I really liked the narration and would certainly to listen to other books narrated by Julian Rhind-Tutt.

1 of 1 people found this review helpful

  • Overall
    4 out of 5 stars
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    5 out of 5 stars
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    4 out of 5 stars

I think I love this book

But I feel I shouldn’t. It’s rather bitty- bit farcical, bit spy story, social commentary, period piece and then later a rather sober rumination on the choices we make.
It shouldn’t be a good read but overall it’s more than the sum of its parts and I think I really like it (although some bits more than others).
And the narration was fab throughout.
Just wish the author’s endnotes were included as now I need to buy a hard copy!

  • Overall
    3 out of 5 stars
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    3 out of 5 stars

a tale without a twist<br />

as much its strengh as its weekness it builds expectations to be a Bond parody but undresses the everyday life and ending with a rewarding purpose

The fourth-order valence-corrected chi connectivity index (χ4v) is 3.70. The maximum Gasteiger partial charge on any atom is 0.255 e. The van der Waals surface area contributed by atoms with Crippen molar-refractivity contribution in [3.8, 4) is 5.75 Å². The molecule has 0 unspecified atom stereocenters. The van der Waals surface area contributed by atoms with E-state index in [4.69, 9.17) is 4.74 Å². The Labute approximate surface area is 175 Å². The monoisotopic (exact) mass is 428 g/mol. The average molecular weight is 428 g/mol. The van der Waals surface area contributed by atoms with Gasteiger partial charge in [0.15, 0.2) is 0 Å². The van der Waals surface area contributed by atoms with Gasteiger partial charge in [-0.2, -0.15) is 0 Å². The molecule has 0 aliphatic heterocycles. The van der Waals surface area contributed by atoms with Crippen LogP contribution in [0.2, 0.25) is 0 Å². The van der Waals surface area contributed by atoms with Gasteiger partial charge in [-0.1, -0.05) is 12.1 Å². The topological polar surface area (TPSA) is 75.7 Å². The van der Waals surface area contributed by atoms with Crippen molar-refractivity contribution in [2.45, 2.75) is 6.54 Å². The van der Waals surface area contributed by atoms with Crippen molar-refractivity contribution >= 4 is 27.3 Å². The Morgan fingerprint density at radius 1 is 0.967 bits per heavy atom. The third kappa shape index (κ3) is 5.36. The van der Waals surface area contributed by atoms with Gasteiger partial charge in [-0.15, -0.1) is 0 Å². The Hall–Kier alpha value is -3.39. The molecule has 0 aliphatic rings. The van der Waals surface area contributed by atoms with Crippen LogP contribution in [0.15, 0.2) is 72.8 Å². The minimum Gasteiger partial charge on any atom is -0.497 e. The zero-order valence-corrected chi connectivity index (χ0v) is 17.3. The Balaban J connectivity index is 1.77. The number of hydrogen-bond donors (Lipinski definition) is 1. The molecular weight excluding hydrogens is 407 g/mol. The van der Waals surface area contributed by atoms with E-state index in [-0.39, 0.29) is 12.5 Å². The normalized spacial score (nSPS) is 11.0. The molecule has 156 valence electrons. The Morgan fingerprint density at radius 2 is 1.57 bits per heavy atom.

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    4 out of 5 stars
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    4 out of 5 stars

An unusual spy story

Our main protagonist is a little slow in understanding the complexities of the situation and simply follows the most obvious path. It's a simple story, beautifully told. A very easy enjoyable listen. It's not supposed to be complex but I'd have liked a little more intrigue, however, very enjoyable regardless.

  • Overall
    4 out of 5 stars

I never give 5stars as what's perfection?

Really great listen, had me hooked early on and it's accurate presentation of EXPO58 is both enjoyable and educational.

The lead character is both flawed and perfect, so very human. The description of the ,his main guide at EXPO is beautiful and intriguing and for at least one point (with her and lead) you need to recall this is 1958 England (yeah, yeah I know it's IN Europe).

The introduction of others is done well and with ......... well not going to spoil it so silence on that. I will say maybe the end is rushed however it does bring it all together, we are left in no doubt.

The fact that the reader only gets a mention in passing and at the end should make it clear he did his job so very very well.

Highly Commended!!!

  • Overall
    5 out of 5 stars
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    5 out of 5 stars
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    5 out of 5 stars